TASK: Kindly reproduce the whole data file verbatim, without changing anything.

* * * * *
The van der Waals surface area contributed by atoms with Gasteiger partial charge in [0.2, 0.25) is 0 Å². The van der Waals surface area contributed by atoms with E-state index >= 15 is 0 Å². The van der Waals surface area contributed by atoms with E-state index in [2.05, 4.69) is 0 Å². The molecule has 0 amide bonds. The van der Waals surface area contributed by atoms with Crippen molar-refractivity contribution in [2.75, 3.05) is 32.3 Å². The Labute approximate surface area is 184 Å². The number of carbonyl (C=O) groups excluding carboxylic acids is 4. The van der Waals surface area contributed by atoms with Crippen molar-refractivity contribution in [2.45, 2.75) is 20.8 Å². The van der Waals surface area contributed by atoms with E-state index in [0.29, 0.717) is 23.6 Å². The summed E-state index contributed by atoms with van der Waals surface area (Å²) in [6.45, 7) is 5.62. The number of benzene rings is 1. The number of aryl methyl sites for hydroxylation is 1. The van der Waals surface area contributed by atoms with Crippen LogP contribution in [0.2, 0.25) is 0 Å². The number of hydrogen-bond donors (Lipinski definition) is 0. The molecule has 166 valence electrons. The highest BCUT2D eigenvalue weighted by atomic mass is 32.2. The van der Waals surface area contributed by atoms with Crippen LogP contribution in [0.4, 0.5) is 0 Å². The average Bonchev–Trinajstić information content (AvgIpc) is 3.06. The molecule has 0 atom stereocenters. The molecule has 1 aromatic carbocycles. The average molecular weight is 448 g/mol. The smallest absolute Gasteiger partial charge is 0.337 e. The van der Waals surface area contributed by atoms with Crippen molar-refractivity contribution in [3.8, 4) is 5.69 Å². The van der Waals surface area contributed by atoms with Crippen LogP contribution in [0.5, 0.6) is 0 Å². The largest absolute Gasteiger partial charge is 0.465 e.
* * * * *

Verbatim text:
The van der Waals surface area contributed by atoms with Gasteiger partial charge in [0.2, 0.25) is 0 Å². The van der Waals surface area contributed by atoms with E-state index >= 15 is 0 Å². The van der Waals surface area contributed by atoms with E-state index in [2.05, 4.69) is 0 Å². The molecule has 0 amide bonds. The van der Waals surface area contributed by atoms with Crippen molar-refractivity contribution in [2.75, 3.05) is 32.3 Å². The Labute approximate surface area is 184 Å². The number of carbonyl (C=O) groups excluding carboxylic acids is 4. The van der Waals surface area contributed by atoms with Crippen molar-refractivity contribution in [2.45, 2.75) is 20.8 Å². The van der Waals surface area contributed by atoms with E-state index in [0.29, 0.717) is 23.6 Å². The summed E-state index contributed by atoms with van der Waals surface area (Å²) in [6.45, 7) is 5.62. The number of benzene rings is 1. The number of aryl methyl sites for hydroxylation is 1. The van der Waals surface area contributed by atoms with Crippen LogP contribution in [0.2, 0.25) is 0 Å². The number of hydrogen-bond donors (Lipinski definition) is 0. The molecule has 166 valence electrons. The highest BCUT2D eigenvalue weighted by atomic mass is 32.2. The van der Waals surface area contributed by atoms with Crippen LogP contribution in [0.4, 0.5) is 0 Å². The average Bonchev–Trinajstić information content (AvgIpc) is 3.06. The molecule has 0 atom stereocenters. The molecule has 1 aromatic carbocycles. The average molecular weight is 448 g/mol. The smallest absolute Gasteiger partial charge is 0.337 e. The van der Waals surface area contributed by atoms with Crippen molar-refractivity contribution in [3.8, 4) is 5.69 Å². The van der Waals surface area contributed by atoms with Crippen LogP contribution in [0.5, 0.6) is 0 Å². The largest absolute Gasteiger partial charge is 0.465 e.